2019 NHL Draft

Recap: CJHL Top Prospects Game

Steve Kournianos  |  1/22/2019 |  Nashville  |  

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NASHVILLE (The Draft Analyst) — If Quinn Olson was looking to impress NHL scouts for the upcoming draft, he picked the perfect event to do it in.

A late-additionto this year’s CJHL Top Prospects Game after Alex Swetlikoff joined the WHL’s Kelowna Rockets, Olson scored the eventual game winner and added an assist to lead Team West to a 5-2 triumph over Team East.

Olson, a left wing who is committed to the University of Minnesota-Duluth, used a nifty backhand finish off a feed from right wing Kevin Wall that gave the West a 3-1 lead in the second period. Earlier in the frame, Olson’s set-up to defenseman Layton Ahac broke a 1-1 tie.

Team West’s big defenseman Jeremie Bucheler, a Northeastern University recruit, opened the scoring in the first period with a toe drag and wrist shot from the high slot. Team East responded immediately, when defenseman Dakota Betts had his own wrist shot tipped home by right wing John Beaton.

Defenseman Luke Bast increased the West’s lead to 4-1 in the third when he completed a tic-tac-toe passing play by burying home a shot from near the net while on the power play. Team East cut it to 4-2 on a 2-on-1 goal from center Derek Seguin, but Zack Okabe sealed the win with an empty netter.

Team West held the advantage in shots, 37-27. Players of the Game for their respective squads were Team East goalie Gabriel Carrier and Ahac for Team West.

Player Notes

C Alex Newhook (Victoria Grizzlies | 5’10, 195 | 1/28/01): The top-ranked prospect from Canadian Jr. A hockey had yet another quiet prospect event. Newhook is a sublime playmaker who an accelerate under control through the neutral zone, and on several occasions, he was able to quickly transition from defense to offense. He tried to execute several diffuclt passing plays with Victoria linemate Alex Campbell, but the timing was a hair off. One thing that stood out was Newhook’s compete level in his own end. He battled hard for pucks, threw a couple shoulders into bigger opponents, and showed a willingness to sacrifice personal gain for the sake of sound coverage. Scouts may say they expected more from him, but Newhook’s dominant play in the BCHL against top matchups provides plenty of evidence to offset another average performance at a prospect event.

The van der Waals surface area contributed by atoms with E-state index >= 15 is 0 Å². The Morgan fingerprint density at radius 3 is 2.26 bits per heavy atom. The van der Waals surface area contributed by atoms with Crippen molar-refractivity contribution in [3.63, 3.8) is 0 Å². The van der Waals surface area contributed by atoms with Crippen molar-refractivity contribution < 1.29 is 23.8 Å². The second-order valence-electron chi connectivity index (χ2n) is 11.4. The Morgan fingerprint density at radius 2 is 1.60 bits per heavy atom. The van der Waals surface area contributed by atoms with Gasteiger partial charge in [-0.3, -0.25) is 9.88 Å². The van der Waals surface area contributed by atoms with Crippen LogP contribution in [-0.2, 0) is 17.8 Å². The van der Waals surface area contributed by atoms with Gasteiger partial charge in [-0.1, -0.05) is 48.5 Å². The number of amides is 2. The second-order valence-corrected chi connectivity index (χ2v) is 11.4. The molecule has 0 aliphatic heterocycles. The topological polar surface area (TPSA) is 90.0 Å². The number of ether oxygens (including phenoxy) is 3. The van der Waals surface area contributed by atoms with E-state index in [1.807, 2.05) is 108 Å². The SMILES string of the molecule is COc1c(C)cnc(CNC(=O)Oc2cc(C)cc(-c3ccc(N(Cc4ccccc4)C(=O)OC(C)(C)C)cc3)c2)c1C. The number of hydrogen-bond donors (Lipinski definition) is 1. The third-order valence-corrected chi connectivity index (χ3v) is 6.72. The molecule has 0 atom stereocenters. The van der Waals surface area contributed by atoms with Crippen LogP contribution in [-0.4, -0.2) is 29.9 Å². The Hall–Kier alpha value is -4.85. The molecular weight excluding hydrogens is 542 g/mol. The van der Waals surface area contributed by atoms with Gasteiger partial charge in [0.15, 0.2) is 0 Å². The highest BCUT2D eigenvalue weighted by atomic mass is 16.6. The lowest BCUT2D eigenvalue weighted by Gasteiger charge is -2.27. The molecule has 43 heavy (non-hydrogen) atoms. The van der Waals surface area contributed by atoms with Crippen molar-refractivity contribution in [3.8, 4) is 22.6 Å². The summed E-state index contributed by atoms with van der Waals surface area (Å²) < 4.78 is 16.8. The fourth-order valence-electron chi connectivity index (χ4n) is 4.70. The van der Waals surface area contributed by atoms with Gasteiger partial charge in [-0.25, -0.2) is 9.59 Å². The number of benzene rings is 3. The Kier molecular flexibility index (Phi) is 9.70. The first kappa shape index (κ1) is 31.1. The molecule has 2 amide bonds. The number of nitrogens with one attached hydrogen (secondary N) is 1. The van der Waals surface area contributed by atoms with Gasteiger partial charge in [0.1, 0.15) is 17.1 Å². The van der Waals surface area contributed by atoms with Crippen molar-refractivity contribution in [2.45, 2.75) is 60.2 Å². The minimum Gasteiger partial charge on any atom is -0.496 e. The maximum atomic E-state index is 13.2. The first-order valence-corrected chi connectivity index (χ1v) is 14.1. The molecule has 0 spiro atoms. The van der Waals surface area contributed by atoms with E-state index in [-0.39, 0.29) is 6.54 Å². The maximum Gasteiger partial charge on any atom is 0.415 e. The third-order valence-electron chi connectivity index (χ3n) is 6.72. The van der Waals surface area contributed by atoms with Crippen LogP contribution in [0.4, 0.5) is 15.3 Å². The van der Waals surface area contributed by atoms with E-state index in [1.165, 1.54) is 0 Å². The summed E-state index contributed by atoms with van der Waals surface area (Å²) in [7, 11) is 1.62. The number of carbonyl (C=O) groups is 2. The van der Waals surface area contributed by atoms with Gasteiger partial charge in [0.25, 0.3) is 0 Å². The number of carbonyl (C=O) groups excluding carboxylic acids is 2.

LW Quinn Olson (Okotoks Oilers | 5’11, 170 | 5/9/01): Olson is a hard-wroking winger with soft hands and excellent speed to match a high-energy compete level. He is a dual threat with the puck, meaning he can furnish a hard shot and score in a variety of ways, or assume the role of playmaker and set-up quality chances. Committed to the University of Minnesota-Duluth, Olson was a standpoint as a replacement at the CJHL Top Prospects Game, using a quick first step and anticipation to cut off attempted breakouts that turned into instant scoring chances. Olson can be deployed on both the power play and the penalty kill, and his ability to read plays in the neutral zone and guess correctly on puck travel makes him a threat to counter in an odd-man situation. Strong on his skates with impressive leg drive for a player listed under six feet, Olson can deliver big hits and is not the least bit shy at using his physical strength to battle hard in either open ice, in front of the net or in the corners. Plays a game similar to 2018 Vancouver Canucks draftee Tyler Madden.